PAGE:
Thirty-three years ago today, I walked into the newsroom of The Adirondack Daily Enterprise and started my full-time career in journalism.
This year also marks the 125th anniversary of The Enterprise. Here is an essay I wrote for its special edition to toast its success:
In 1986, when I was just out of college and starting my journalism career, I aspired to work for one of the big outlets, The New York Times, The Washington Post or The Los Angeles Times, or even what were then statewide dailies, like The Miami Herald or The Newark Star-Ledger.
Instead, I started at The Enterprise in a part of New York State that, at the time, this Bronx native had never heard of.
As a stepping stone, The Enterprise, a five-day-a-week newspaper, felt like the size of a pebble.
Looking back though, it turned out to be the bedrock upon which my career was built. I’ve never stopped being grateful for and proud of the experiences I had working there from 1986-88.
Today, as the print newspaper industry undergoes paroxysms of change (read: steep decreases in revenues and readership and sharp increases in job losses and other cutbacks, including closures), The Enterprise celebrates 125 years as a pillar of community journalism.
By the time I arrived at The Enterprise newsroom as a fresh-faced 22-year-old, I had spent my entire life in New York City. My sense of scale was always big: skyscrapers, mass transit systems, museums, food, movie theaters, sports teams — you name it.
That sense of big extended to news as well.
I grew up with The Daily News and its delicious tabloid sensibilities of covering the city, its politicians and their foibles, and sensational stories like the Son of Sam serial killer, and disasters like the 1977 blackout.
So, imagine the whipsaw I had coming to Saranac Lake and covering stories like the theft of the “Keep Right” sign that stood where Broadway and Main Street meet or calling Bob Kampf every morning to collect the latest readings from his weather station in Ray Brook.
It was not that I thought those assignments were beneath me. Far from it, in fact.
I was a newbie who was being schooled in daily journalism by the likes of Bill Doolittle and Carol Bruce, then the editor and publisher, and city editor, respectively.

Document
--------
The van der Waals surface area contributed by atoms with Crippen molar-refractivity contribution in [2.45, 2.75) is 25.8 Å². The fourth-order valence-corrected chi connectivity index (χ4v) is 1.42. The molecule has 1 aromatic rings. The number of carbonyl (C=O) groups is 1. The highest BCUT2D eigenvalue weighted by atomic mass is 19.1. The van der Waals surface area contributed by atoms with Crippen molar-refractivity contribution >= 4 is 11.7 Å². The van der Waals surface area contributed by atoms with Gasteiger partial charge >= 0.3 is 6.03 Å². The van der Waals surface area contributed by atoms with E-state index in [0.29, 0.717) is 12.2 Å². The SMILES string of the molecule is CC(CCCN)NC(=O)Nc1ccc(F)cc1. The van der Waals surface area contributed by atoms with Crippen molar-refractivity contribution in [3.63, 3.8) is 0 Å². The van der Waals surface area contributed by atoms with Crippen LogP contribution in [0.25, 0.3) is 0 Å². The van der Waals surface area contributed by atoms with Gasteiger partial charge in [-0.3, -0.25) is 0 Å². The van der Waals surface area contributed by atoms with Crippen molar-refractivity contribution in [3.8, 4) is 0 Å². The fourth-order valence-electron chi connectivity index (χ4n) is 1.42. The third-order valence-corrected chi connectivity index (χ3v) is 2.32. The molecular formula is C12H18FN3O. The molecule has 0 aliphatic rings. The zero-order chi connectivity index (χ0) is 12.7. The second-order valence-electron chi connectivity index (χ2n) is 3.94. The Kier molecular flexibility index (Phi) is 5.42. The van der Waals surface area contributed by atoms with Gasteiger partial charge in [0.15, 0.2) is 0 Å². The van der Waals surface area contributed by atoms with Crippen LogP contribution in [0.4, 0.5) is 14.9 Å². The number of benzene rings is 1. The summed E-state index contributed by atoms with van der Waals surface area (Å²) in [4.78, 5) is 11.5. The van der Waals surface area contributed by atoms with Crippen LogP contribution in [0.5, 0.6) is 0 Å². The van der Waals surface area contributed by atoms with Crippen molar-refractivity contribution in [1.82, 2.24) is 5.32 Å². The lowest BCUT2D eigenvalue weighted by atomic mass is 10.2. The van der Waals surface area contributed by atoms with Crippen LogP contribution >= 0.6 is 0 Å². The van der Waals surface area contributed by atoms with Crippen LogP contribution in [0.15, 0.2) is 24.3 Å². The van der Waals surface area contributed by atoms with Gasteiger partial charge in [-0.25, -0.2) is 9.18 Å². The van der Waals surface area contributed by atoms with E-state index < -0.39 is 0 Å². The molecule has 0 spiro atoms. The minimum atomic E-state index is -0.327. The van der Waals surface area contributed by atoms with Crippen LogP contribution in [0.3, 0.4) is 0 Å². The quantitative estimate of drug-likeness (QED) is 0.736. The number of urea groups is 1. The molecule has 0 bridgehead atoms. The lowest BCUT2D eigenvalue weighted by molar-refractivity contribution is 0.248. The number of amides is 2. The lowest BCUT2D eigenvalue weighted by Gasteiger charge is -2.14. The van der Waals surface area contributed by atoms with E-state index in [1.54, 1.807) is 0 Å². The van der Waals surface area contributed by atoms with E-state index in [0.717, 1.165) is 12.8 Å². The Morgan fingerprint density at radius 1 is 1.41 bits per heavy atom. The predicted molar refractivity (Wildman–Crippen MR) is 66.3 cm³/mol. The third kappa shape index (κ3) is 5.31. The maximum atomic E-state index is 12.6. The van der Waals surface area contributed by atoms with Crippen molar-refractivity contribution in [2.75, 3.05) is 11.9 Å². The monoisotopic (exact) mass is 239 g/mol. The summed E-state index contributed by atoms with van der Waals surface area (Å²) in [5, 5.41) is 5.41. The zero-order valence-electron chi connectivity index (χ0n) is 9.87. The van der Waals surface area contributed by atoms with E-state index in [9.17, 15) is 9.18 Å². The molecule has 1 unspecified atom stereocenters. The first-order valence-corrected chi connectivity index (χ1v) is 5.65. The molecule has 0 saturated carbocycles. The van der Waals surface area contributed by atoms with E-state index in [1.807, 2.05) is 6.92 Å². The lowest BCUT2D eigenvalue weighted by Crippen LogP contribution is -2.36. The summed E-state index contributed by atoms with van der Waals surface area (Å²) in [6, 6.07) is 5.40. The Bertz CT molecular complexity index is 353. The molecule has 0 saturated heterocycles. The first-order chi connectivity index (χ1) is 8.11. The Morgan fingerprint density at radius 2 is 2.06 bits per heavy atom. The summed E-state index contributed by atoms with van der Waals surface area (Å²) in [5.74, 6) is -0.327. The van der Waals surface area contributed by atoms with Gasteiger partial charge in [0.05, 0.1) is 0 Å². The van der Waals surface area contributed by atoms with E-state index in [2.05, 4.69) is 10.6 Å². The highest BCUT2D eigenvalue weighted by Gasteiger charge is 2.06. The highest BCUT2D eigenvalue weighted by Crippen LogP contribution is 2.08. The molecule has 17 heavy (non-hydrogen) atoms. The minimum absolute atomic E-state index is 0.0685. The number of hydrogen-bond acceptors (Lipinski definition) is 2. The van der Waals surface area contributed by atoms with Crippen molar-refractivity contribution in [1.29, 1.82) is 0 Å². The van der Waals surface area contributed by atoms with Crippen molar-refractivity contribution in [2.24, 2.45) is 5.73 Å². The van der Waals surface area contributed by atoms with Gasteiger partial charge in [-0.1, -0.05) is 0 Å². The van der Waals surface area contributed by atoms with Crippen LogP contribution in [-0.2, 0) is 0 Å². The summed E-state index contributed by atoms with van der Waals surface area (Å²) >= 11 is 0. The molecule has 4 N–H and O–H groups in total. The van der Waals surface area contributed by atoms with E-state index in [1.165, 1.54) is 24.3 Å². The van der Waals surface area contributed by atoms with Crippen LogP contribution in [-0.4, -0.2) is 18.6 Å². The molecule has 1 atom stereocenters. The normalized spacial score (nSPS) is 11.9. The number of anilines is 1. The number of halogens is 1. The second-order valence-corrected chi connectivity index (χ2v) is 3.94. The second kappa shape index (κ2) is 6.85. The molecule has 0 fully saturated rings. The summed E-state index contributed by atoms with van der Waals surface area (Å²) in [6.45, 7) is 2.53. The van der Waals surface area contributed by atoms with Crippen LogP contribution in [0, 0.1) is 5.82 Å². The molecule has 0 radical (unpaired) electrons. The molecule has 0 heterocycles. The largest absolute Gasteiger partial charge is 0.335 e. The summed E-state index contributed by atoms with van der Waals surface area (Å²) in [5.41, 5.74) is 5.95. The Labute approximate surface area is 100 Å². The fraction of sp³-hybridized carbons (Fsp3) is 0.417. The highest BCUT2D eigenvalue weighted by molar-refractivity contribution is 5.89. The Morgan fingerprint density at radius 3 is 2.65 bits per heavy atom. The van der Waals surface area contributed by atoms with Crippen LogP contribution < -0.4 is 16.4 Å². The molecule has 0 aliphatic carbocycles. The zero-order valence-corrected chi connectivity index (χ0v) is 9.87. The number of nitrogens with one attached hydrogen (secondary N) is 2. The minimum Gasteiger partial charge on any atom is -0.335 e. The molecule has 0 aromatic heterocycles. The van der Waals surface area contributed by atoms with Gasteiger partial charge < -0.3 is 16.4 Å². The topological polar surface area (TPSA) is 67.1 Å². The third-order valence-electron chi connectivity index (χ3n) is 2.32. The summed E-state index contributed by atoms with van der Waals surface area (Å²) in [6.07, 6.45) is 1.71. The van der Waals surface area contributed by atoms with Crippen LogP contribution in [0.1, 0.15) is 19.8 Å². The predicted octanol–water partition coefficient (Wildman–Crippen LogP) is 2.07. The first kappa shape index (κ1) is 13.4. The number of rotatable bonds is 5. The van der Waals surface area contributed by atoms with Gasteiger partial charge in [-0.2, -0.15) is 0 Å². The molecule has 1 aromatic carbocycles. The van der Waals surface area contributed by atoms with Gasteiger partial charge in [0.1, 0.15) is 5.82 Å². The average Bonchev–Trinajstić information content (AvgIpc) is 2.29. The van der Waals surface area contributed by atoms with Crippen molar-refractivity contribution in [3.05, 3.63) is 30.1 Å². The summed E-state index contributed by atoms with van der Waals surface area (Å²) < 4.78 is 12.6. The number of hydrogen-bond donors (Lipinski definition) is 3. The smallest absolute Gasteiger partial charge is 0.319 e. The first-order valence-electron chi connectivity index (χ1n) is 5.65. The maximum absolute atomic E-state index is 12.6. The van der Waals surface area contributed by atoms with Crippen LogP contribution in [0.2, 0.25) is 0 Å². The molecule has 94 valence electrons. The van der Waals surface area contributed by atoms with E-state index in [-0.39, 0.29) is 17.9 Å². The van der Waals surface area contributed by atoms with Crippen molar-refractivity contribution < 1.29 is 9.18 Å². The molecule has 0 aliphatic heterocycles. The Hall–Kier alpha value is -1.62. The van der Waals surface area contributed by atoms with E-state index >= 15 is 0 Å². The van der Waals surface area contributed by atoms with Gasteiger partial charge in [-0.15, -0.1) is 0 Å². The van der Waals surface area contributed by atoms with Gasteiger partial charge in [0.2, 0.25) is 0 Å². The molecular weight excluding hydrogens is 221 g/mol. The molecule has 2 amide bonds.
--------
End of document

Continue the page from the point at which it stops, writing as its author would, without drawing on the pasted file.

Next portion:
It was exciting and fun and learning experiences abounded.
For instance, I learned what it meant to work and live in a small community.
On one memorable occasion, in a fit of pique, I randomly complained to an Enterprise advertising rep about a village employee, referring to him in a way unsuitable to be retold in a family newspaper.
Without batting an eyelash, she looked at me and said: “Oh him? Yeah, that’s my brother.”
I can’t be sure but I either spit out my coffee or swallowed my tongue. (She agreed with my assessment, by the way.)
What I came to appreciate — and truly embrace — was the vital role a newspaper plays in a community.
With its obituaries, police blotter, coverage of high school sports and annual events like the Winter Carnival, a newspaper like The Enterprise binds a community and promotes a shared experience among its readers.
I learned about the importance of holding those in power to account but doing it in a way that I could look them in the eye on the supermarket line the next day and we would share no ill will.
I learned about the importance of sources, of ongoing relationships and how newspapers can help a community heal in times of tragedy and loss.
I’ve been in newspapers for 33 years and now I’m at The New York Times as a senior staff editor and weekend editor for its breaking news desk, the Express Team.
But I spent 28 years in community newspapers – The Press-Republican, The Times Herald-Record in Middletown and The Pocono Record in Stroudsburg, Pa.
I wouldn’t give up a second of my time at those community dailies. They enriched my life and taught me valuable lessons, much the way The Enterprise did.
I know the press has its critics and some will derisively refer to some news outlets as “fake news,” but I’m here to tell you The Enterprise is the genuine article (pardon the pun) and has a special place in my heart.
Enterprise, here’s to another 125 years of great community journalism!